Absorption Minister plans to work on bringing Israelis home

Minister also wants to see 60,000 new olim arrive to celebrate Israel's 60th birthday.

June 14, 2006 23:33
1 minute read.
zeev boim 88

zeev boim88. (photo credit: )


Dear Reader,
As you can imagine, more people are reading The Jerusalem Post than ever before. Nevertheless, traditional business models are no longer sustainable and high-quality publications, like ours, are being forced to look for new ways to keep going. Unlike many other news organizations, we have not put up a paywall. We want to keep our journalism open and accessible and be able to keep providing you with news and analysis from the frontlines of Israel, the Middle East and the Jewish World.

As one of our loyal readers, we ask you to be our partner.

For $5 a month you will receive access to the following:

  • A user experience almost completely free of ads
  • Access to our Premium Section
  • Content from the award-winning Jerusalem Report and our monthly magazine to learn Hebrew - Ivrit
  • A brand new ePaper featuring the daily newspaper as it appears in print in Israel

Help us grow and continue telling Israel’s story to the world.

Thank you,

Ronit Hasin-Hochman, CEO, Jerusalem Post Group
Yaakov Katz, Editor-in-Chief


New Immigrant Absorption Minister Zeev Boim wants to see 60,000 new olim arrive in time to celebrate Israel's 60th birthday and droves of the 700,000 Israelis living abroad to come home. The latter number is higher than previous government estimates of Israeli passport holders who don't reside in Israel, and include 500,000 who live in North America alone. He stressed, however, that more Israelis returned to Israel in 2005 (4,195 according to official statistics) than those who made aliya from North America (3,100). His ministry estimates that the total number of returning citizens is actually 40 percent higher, since not everyone was in contact with the ministry about their repatriation. "We need to encourage these people who left the country" to come back, he said Wednesday at his first appearance before the Knesset Immigrant Absorption Committee. "We have a second generation and in some cases a third generation growing up whose connection to Israel is slipping away or in some cases does not even exist." Boim listed his other priorities as securing jobs and housing for new immigrants, helping at-risk youth and strengthening newcomers' use of Hebrew. Those testifying at the committee meeting also drew Boim's attention to the issue of providing pensions for immigrants, giving more money to the immigrant associations and speeding up the rate of Ethiopian aliya. In February 2005, the government decided to double the rate of immigration for Falash Mura (Ethiopian descendants of Jews who converted to Christianity and have since returned to Judaism) from 300 to 600. That followed a decision two years ago, and was never implemented, to bring all of the Falash Mura to Israel immediately. More recently, flagging momentum on increasing the immigration rate had been attributed to the change in government. But on Wednesday Boim alluded to a government meeting on the subject to be held next Tuesday. "There's a new government that needs to make a decision [now]," he said. The government is "dragging its feet" on the issue of the Falash Mura, charged Avraham Neguise at the meeting. Neguise co-founded South Wing to Zion, which lobbies for the absorption of the Falash Mura. He said he was pleased, however, that there was an imminent meeting. At a Knesset Education Committee meeting also held Wednesday, Committee Chairman Michael Melchior (Labor) declared that, "The government must implement its decision. Absorbing Ethiopian Jews is a national project."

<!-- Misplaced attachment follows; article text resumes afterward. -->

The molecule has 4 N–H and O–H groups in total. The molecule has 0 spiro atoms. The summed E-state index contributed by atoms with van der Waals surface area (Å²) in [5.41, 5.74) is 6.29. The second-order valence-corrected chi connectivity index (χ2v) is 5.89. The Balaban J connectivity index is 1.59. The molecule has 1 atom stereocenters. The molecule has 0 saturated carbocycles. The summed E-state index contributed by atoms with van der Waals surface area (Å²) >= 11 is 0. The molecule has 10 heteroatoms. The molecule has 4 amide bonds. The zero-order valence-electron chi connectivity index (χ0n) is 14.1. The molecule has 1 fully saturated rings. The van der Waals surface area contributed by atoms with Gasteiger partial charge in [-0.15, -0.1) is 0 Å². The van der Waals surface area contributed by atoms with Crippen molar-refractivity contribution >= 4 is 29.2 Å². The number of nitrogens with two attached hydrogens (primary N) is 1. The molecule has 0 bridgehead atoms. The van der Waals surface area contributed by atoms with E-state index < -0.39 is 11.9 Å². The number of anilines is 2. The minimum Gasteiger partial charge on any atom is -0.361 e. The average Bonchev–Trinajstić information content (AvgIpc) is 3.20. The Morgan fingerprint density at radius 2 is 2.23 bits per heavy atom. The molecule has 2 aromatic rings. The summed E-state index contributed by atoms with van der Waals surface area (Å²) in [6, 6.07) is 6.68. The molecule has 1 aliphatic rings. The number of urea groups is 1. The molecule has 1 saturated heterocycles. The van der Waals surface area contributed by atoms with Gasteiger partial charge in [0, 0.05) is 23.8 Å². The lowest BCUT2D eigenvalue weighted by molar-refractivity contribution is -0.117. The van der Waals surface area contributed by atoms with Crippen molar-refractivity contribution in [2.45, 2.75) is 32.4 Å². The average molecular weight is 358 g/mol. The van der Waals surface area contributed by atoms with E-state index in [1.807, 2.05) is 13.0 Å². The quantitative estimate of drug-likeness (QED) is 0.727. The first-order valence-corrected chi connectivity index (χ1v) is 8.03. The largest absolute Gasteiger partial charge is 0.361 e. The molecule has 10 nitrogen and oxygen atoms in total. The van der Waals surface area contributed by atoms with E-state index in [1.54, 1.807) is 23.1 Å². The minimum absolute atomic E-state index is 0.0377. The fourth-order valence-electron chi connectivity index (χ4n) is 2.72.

Join Jerusalem Post Premium Plus now for just $5 and upgrade your experience with an ads-free website and exclusive content. Click here>>

Related Content

Jisr az-Zarq
April 3, 2014
Residents of Jisr az-Zarqa beckon Israel Trail hikers to enjoy their town


Cookie Settings